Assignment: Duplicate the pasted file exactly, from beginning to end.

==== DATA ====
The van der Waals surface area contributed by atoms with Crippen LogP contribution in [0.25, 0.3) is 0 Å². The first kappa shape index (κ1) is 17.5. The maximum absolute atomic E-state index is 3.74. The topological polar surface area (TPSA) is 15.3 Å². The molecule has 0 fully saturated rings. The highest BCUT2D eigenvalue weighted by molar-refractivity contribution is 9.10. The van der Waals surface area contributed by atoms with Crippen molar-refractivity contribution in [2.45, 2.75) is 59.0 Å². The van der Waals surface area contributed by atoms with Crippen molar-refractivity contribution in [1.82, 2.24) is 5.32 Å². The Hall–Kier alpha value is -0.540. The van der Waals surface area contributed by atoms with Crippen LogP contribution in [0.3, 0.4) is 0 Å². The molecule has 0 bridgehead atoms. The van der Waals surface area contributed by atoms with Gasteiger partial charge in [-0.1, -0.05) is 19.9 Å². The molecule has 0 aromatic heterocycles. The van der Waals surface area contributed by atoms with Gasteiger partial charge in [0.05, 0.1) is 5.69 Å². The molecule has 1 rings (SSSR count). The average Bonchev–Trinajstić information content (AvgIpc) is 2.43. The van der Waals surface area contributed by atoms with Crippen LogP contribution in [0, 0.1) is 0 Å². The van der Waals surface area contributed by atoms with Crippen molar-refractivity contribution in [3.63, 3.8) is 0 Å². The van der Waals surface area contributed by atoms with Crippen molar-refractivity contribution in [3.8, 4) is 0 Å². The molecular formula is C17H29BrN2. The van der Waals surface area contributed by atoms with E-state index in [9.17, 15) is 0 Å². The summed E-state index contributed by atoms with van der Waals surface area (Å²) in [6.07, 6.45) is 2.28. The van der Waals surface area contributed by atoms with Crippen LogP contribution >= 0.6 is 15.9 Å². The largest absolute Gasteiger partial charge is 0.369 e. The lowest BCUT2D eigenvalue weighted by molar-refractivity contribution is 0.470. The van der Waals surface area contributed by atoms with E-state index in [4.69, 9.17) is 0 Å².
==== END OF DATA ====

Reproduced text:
The van der Waals surface area contributed by atoms with Crippen LogP contribution in [0.25, 0.3) is 0 Å². The first kappa shape index (κ1) is 17.5. The maximum absolute atomic E-state index is 3.74. The topological polar surface area (TPSA) is 15.3 Å². The molecule has 0 fully saturated rings. The highest BCUT2D eigenvalue weighted by molar-refractivity contribution is 9.10. The van der Waals surface area contributed by atoms with Crippen molar-refractivity contribution in [2.45, 2.75) is 59.0 Å². The van der Waals surface area contributed by atoms with Crippen molar-refractivity contribution in [1.82, 2.24) is 5.32 Å². The Hall–Kier alpha value is -0.540. The van der Waals surface area contributed by atoms with Crippen LogP contribution in [0.3, 0.4) is 0 Å². The molecule has 0 bridgehead atoms. The van der Waals surface area contributed by atoms with Gasteiger partial charge in [-0.1, -0.05) is 19.9 Å². The molecule has 0 aromatic heterocycles. The van der Waals surface area contributed by atoms with Gasteiger partial charge in [0.05, 0.1) is 5.69 Å². The molecule has 1 rings (SSSR count). The average Bonchev–Trinajstić information content (AvgIpc) is 2.43. The van der Waals surface area contributed by atoms with Crippen LogP contribution in [0, 0.1) is 0 Å². The van der Waals surface area contributed by atoms with Crippen molar-refractivity contribution in [3.63, 3.8) is 0 Å². The van der Waals surface area contributed by atoms with Crippen molar-refractivity contribution in [3.8, 4) is 0 Å². The molecular formula is C17H29BrN2. The van der Waals surface area contributed by atoms with E-state index in [9.17, 15) is 0 Å². The summed E-state index contributed by atoms with van der Waals surface area (Å²) in [6.07, 6.45) is 2.28. The van der Waals surface area contributed by atoms with Crippen LogP contribution >= 0.6 is 15.9 Å². The largest absolute Gasteiger partial charge is 0.369 e. The lowest BCUT2D eigenvalue weighted by molar-refractivity contribution is 0.470. The van der Waals surface area contributed by atoms with E-state index in [4.69, 9.17) is 0 Å².